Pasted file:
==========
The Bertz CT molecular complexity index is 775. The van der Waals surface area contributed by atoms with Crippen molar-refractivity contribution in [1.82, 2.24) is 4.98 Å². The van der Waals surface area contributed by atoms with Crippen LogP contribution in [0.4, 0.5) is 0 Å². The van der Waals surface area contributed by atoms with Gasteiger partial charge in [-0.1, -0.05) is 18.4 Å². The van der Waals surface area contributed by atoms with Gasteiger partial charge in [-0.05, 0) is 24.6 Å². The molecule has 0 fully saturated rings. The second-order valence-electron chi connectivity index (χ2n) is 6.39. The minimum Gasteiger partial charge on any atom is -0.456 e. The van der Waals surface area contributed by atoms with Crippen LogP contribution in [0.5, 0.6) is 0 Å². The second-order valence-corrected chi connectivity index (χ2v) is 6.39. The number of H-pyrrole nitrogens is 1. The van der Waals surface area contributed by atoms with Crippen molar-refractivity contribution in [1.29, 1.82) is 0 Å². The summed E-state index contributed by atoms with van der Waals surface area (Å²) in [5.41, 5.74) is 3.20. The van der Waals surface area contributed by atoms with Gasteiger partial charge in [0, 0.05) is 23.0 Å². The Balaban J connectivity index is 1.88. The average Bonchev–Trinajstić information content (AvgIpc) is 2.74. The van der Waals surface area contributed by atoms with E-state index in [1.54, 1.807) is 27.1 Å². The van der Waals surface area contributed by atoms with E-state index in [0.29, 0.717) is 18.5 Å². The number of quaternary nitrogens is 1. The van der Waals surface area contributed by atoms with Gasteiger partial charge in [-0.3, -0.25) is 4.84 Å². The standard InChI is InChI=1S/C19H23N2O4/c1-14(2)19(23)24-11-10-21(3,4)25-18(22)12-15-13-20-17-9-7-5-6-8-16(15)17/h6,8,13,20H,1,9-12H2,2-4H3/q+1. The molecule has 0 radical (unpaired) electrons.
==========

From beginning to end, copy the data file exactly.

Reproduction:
The Bertz CT molecular complexity index is 775. The van der Waals surface area contributed by atoms with Crippen molar-refractivity contribution in [1.82, 2.24) is 4.98 Å². The van der Waals surface area contributed by atoms with Crippen LogP contribution in [0.4, 0.5) is 0 Å². The van der Waals surface area contributed by atoms with Gasteiger partial charge in [-0.1, -0.05) is 18.4 Å². The van der Waals surface area contributed by atoms with Gasteiger partial charge in [-0.05, 0) is 24.6 Å². The molecule has 0 fully saturated rings. The second-order valence-electron chi connectivity index (χ2n) is 6.39. The minimum Gasteiger partial charge on any atom is -0.456 e. The van der Waals surface area contributed by atoms with Crippen LogP contribution in [0.5, 0.6) is 0 Å². The second-order valence-corrected chi connectivity index (χ2v) is 6.39. The number of H-pyrrole nitrogens is 1. The van der Waals surface area contributed by atoms with Crippen molar-refractivity contribution in [1.29, 1.82) is 0 Å². The summed E-state index contributed by atoms with van der Waals surface area (Å²) in [5.41, 5.74) is 3.20. The van der Waals surface area contributed by atoms with Gasteiger partial charge in [0, 0.05) is 23.0 Å². The Balaban J connectivity index is 1.88. The average Bonchev–Trinajstić information content (AvgIpc) is 2.74. The van der Waals surface area contributed by atoms with E-state index in [1.54, 1.807) is 27.1 Å². The van der Waals surface area contributed by atoms with E-state index in [0.29, 0.717) is 18.5 Å². The number of quaternary nitrogens is 1. The van der Waals surface area contributed by atoms with Gasteiger partial charge in [-0.3, -0.25) is 4.84 Å². The standard InChI is InChI=1S/C19H23N2O4/c1-14(2)19(23)24-11-10-21(3,4)25-18(22)12-15-13-20-17-9-7-5-6-8-16(15)17/h6,8,13,20H,1,9-12H2,2-4H3/q+1. The molecule has 0 radical (unpaired) electrons.